Although she’s much too humble to say so herself, Sarah Agaton Howes (Anishinaabe) is a force to be reckoned with. She creates beautiful, intricate beadwork art on moccasins and other products. She also runs ultra-marathons with Kwe Pack, a running group she founded to connect with other indigenous women wanting to make healthy lifestyle changes. In addition, she teaches beadwork to community members. For her art, teaching, and community organizing efforts, Howes was recently named one of the Duluth News Tribune’s “20 Under 40”. We recently spoke with Sarah to learn more about how working with Eighth Generation has influenced her business.
In November of 2014, Eighth Generation selected Howes as the second artist to participate in our Inspired Natives Project. Through Louie Gong’s guidance, she was able to develop her own website, create social media strategy, expand her digital art skills, and launch her own business, House of Howes. Howes says Louie has helped her push beyond her comfort zone. “Louie is extremely driven, yet patient. He will walk me through the tiniest steps of a computer page, even while I know he's getting ready to make a gift for the President of China. This is true mentorship, and I am extremely grateful for it.”
Since beginning this partnership, Howes says her arts-related income has tripled, and she’s now able to work more efficiently now that she has an inventory of products. “Before I did mostly custom work, dropping off earrings in parking lots, hustling one pair of earrings at a time…Now I can show up for powwows, conferences, events with a full stock of Inspired Natives gear.” Through Eighth Generation, Howes offers earrings, phone cases, and t-shirts.
Howes also notes that her association with Louie Gong and the Inspired Natives Project has increased her business’ legitimacy. “People take me seriously as an artist, designer, and business person…It is a huge honor and a responsibility I am humbled to have.” With this boost to credibility, she has also received more opportunities to share her knowledge with the community through teaching beadwork classes, fulfilling a lifelong goal.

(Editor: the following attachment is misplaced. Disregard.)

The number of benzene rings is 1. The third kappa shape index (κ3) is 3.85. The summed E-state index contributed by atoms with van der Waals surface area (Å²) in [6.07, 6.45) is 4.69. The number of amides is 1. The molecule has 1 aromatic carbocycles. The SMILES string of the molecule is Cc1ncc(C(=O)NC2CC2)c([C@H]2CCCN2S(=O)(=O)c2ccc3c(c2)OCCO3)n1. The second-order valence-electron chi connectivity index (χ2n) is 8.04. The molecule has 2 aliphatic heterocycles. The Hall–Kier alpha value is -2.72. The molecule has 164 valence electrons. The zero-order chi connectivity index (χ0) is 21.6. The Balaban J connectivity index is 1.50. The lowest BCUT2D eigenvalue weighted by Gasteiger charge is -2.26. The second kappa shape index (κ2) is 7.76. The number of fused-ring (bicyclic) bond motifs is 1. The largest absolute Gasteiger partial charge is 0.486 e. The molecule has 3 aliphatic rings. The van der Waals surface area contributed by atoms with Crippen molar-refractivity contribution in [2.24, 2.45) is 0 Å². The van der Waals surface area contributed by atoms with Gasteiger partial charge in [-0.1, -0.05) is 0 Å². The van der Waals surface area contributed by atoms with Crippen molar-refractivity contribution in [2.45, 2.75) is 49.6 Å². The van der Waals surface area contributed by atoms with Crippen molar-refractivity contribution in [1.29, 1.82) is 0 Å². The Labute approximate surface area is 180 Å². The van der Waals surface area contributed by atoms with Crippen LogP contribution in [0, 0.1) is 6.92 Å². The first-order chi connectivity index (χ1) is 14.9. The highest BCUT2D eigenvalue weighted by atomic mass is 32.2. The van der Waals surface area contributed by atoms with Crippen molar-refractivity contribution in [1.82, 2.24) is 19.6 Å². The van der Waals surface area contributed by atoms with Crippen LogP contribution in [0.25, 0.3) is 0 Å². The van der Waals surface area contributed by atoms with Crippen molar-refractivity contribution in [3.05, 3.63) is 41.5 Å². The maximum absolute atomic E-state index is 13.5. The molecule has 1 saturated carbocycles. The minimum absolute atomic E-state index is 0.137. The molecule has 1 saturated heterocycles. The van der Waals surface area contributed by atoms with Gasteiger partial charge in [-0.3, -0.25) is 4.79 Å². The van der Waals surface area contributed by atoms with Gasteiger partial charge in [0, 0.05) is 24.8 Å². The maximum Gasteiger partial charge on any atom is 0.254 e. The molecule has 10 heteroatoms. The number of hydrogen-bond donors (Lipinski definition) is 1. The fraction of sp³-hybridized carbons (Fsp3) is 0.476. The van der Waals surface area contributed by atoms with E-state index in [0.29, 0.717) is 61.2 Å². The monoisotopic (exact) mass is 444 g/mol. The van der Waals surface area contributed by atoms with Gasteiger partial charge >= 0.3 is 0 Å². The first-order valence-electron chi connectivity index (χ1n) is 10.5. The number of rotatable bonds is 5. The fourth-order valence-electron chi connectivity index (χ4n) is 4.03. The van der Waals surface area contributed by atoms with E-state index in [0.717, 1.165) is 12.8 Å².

As an Inspired Natives Project artist, Howes’ work has spread dramatically due to Eighth Generation’s media work. Howes says she’s always curious when she gets orders from people and places she’s never seen. “I always want to ask them ‘How did you hear about House of Howes?’" Although her reach has expanded considerably, her main customer base is still her local community. “People here love what we are doing with Ojibwe floral [designs] and bringing [them] out in many different forms. My friends, family, and larger social network are extremely supportive.”
Working with the Inspired Natives Project has not only increased Howes’ business knowledge, but her knowledge of her own community as well. Howes’ work prominently features traditional florals, like the dogwood flower (right: Florence Burnside, Anishinaabe, wearing dogwood flower design. 1950's Photo Courtesy of Janelle Zuech) that appears on many of her products. Howes remembers seeing the dogwood design growing up, and notes that people in her moccasin classes are drawn to it. After Louie asked about the story behind Howes’ florals, she sought answers from tribal elders who taught her that florals in beadwork were used to pass on cultural knowledge about medicines during a time when traditional medicines were outlawed. Howes’ beadwork also conveys healing through her signature odemin, or heart berry design. “It has become a source for much poetry and thought. I have needed heart healing over the past 10 years as I'm sure many other people do. People love strawberries. There is a reason for these things. I love this mystery.”
Howes’ wool "Restoration" blanket (below) – featuring the dogwood flower and heart berry – will be available in January 2016 on both the Eighth Generation website and the House of House website.
Howes’ favorite part of working with Eighth Generation? She’ll tell you: “It is so exciting to be on the edge of something when everything is changing. It is personally, professionally, and creatively thrilling – and a little scary.” Howes’ family is in a time of transition, as her young ones are starting school, so she’s glad her art is gaining recognition and her business is gaining momentum. “I love seeing how our art, our aesthetic, really excites people. I love the feeling of going to an event and seeing people all over with my work on them…This project is taking me full force into the future.”